The names have become bywords for pain and loss: Columbine; Newtown; Parkland.
This past weekend, El Paso and Dayton were added to the roll call of US places where relatives grieve for innocent people gunned down.
After every one of the frequent mass shootings there is shock, condemnation and sympathy. Already this year there have been 255 such attacks in the US, more than one a day, the non-profit Gun Violence Archive says.
Such is the bloodshed that at least four people must have been shot, excluding the gunman, to qualify in mass shooting statistics.
Before the attack in El Paso killed 22 people, this year's worst shooting was in Virginia Beach, where a former local government worker killed 12 on May 31.
The true toll of the US’s gun violence runs much higher. In 2019, there have been 33,237 shooting incidents, resulting in 8,796 deaths and 17,840 injuries.
That latest count, from the first 217 days of this year, easily surpasses the 6,737 American service personnel killed in Afghanistan and Iraq since 2001.
But while there is political will for overseas wars to end, there has been no unity to combat the scourge of killings on domestic soil.
Instead, a familiar pattern emerges after a mass shooting, in which the gunmen are usually white, male and angry.
There are calls for change in gun ownership laws. The suffering of families is accompanied by commentary and pictures of their loved ones. And the deadly cycle, sooner or later, is repeated.
US President Donald Trump went further than usual on Monday by acknowledging white supremacists and hatred as problems in the US. But his overall response fell short.
Like a sick patient who refuses to take their medicine, the US political class scratches their heads and quickly drop any notion of reform.
They are recalcitrant when it comes to answering critics of their approach to guns. Republican and Democratic administrations have failed to make any substantive reforms.
Mr Trump is likely to face criticism when he arrives in El Paso and Dayton on Wednesday. On Twitter on Monday, he indicated openness to stronger background checks on gun buyers if changes were paired with “desperately needed immigration reform”.
That was a calculated political move at odds with a national moment of mourning.
By the time the president made a 10-minute address from the White House he had dropped both references and gave a vague pledge of willingness to listen to “bipartisan solutions” to the gun problem.
Mr Trump’s comments indicate a disturbing reality. For all its wealth and creativity, the US is inexcusably struck dumb when it comes to gun violence.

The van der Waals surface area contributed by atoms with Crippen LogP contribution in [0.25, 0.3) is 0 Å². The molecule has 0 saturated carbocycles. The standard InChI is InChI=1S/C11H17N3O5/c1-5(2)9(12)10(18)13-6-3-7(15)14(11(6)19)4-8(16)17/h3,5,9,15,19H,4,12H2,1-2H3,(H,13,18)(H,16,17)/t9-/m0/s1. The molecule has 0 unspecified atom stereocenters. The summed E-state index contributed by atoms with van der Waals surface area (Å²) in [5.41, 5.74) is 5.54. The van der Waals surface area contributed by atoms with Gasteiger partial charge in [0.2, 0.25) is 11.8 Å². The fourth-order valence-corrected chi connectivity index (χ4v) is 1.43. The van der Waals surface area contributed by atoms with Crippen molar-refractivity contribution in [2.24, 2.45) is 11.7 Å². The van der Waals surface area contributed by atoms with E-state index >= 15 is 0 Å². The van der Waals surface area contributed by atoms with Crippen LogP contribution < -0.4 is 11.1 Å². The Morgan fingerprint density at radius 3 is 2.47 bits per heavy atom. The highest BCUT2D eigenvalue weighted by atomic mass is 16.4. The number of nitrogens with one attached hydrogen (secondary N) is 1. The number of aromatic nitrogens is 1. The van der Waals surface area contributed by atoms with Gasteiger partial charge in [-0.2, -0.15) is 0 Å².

There are many reasons why mass shooters kill people but there is one uniquely American factor that ties them together: easy and legal access to weaponry.
Much like bullets fired from an automatic rifle, arguments over gun reform are made at rapid pace. But while one weapon is ruthlessly efficient, the other always misses the target.
This time around, with the combined El Paso and Dayton death toll at 31, it is unlikely to be any different. Despite pressure on the president to do something, his suggestions were outdated.
Tying mass killings to violent videogames was an argument made after the Columbine High School massacre in 1999, in which 12 students and one teacher were killed. Those games are still sold.
His linking of the problem with hate being spread on the internet highlighted his own propensity for targeting his rivals online.
While offensive forums can ultimately be removed, the internet will not be closed down.
And Mr Trump’s assertion that “mental illness and hatred pulls the trigger, not the gun” gave succour to the National Rifle Association, whose political clout is renowned on Capitol Hill.
Representative Ted Yoho, one of the few Republicans willing to speak to the media about guns on Monday, telegraphed what was to come from Mr Trump.
“Bad people do bad things,” Mr Yoho, of Florida, told CNN, describing Democratic senator and presidential candidate Bernie Sanders’s call for Congress to be recalled from its summer break as “a joke”.
Mr Yoho proudly declares his stance on guns on his home page.
“As a proud member of the NRA, I will support legislation that protects our 2nd Amendment rights.”
There is no mood to change, despite several polls in recent years finding that between 80 and 90 per cent of Americans support background checks for gun sales.
But Mr Trump’s past words envelop him. After a white supremacist in March killed 51 men, women and children in the mass shooting in Christchurch, New Zealand, the US president denied it was a rising threat, classing it a problem among “a small number of people”.
It is also intriguing that the El Paso shooter posted an online rant blaming migrants for invading the US. Unusually, the gunman survived the incident and has yet to express any remorse.
Any parallels between his views and Mr Trump’s hardline tirades on immigration could become difficult for the president to distance himself from. This explained the president’s unprecedented condemnation on Monday of white supremacy.
In contrast, his Democratic rivals for the presidency in 2020 accuse him, through Twitter and campaign speeches, of stoking hate.
Mr Trump’s visits to Texas and Ohio may produce some calls for action but any debate will last only a few days.
It is a sad indictment of US politics that the race for the White House will last much longer and suck up more energy and money than any effort to stop its own people dying in mass shootings.